MR. VAN WINKLE. The time to ask a division is when the vote is coming on; and then any gentleman on the floor has a right to a division. There can be no question about it. The motion as at present is as instructed by the committee, to adopt both resolutions. That brings up that motion for consideration.

THE PRESIDENT. I would suggest the report be printed.

MR. STEVENSON of Wood. I can see no necessity for printing the first resolution.

MR. PINNELL. I am in hopes it will not be the pleasure of the Convention to delay the action of the Convention on these resolutions by requiring them to be printed. It seems to me the propositions are so plain each gentleman has the matter fairly and fully before his mind. If I understand the motion of the chairman of the committee from the county of Wood, it is that any member has the right to have the votes taken separately on the two resolutions; to require us to take it in broken doses; and in the present instance I am in favor of taking this in broken doses.

MR. VAN WINKLE. The motion before the house is the adoption of this resolution and until that is disposed of -

THE PRESIDENT. A division is called for.

MR. VAN WINKLE. A division does not apply to the motion at all. It applies to the vote only.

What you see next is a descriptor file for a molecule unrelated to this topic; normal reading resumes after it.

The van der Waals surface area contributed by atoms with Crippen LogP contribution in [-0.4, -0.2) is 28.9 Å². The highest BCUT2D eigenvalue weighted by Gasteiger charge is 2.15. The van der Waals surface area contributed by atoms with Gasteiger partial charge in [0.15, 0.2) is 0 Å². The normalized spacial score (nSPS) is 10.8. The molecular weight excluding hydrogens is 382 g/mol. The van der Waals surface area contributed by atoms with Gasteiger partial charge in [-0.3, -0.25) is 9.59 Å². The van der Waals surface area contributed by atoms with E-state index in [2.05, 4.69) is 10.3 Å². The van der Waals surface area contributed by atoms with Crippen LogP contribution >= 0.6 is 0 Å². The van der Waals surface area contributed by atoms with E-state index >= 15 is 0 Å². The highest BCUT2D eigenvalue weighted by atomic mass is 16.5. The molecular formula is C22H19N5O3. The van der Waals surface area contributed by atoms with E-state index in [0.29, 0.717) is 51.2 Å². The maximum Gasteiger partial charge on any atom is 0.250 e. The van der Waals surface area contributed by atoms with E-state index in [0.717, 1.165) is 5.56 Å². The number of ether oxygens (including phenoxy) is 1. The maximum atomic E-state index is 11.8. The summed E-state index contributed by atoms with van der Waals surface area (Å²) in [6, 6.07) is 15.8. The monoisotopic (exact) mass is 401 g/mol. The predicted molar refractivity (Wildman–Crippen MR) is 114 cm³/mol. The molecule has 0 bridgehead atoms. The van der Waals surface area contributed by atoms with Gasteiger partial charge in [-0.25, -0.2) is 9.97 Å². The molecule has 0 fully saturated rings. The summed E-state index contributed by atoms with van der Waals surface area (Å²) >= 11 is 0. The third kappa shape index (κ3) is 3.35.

MR. PINNELL. If the gentleman insists on the motion to take the vote upon both propositions and the question cannot be divided I have another motion that I wish to submit, and that is to have it referred back to a committee of fifteen of this body selected from different portions of the proposed new State. I have a plain duty here to perform. I am here as the representative of my constituents, and that duty I understand and will perform without dotting an "i" or crossing a "t".

MR. STUART of Doddridge. There need be no discussion.

MR. HERVEY. With a view of testing this question, sir? Very true, as the gentleman from Wood remarks, that there is a motion before the house. That motion is amendable. I move therefore to amend the motion of the gentleman from Wood by taking a vote on the first proposition.

MR. VAN WINKLE. The gentleman is out of order. It has no reference to the subject of the motion.

MR. HERVEY. That is a question for the Chair and the house. I make the motion therefore to amend the motion of the gentleman from Wood by taking a vote on the first proposition. As I understand the gentleman from Wood objects that the motion is out of order. I therefore during the pendency of this motion and objection, if the Chair decides me out of order, then I will sit down.

MR. POMEROY. I yielded the floor to my friends from Monongalia and Wood but I really believe I had the floor afterwards. I hope the gentleman from Brooke is through. If he is not I will wait on him.

MR. HERVEY. I have made a motion to amend, to which the gentleman from Wood objects. I desire to know whether that motion is in order.

THE PRESIDENT. The Chair understands the gentleman from Wood to move the adoption of the two resolutions, upon which a division is called and the vote will be taken on the first resolution first.

MR. STEVENSON of Wood. That is the way I understand it. No amendment is necessary.

MR. HERVEY. That is all I desire.

That is what I have conceded from the first.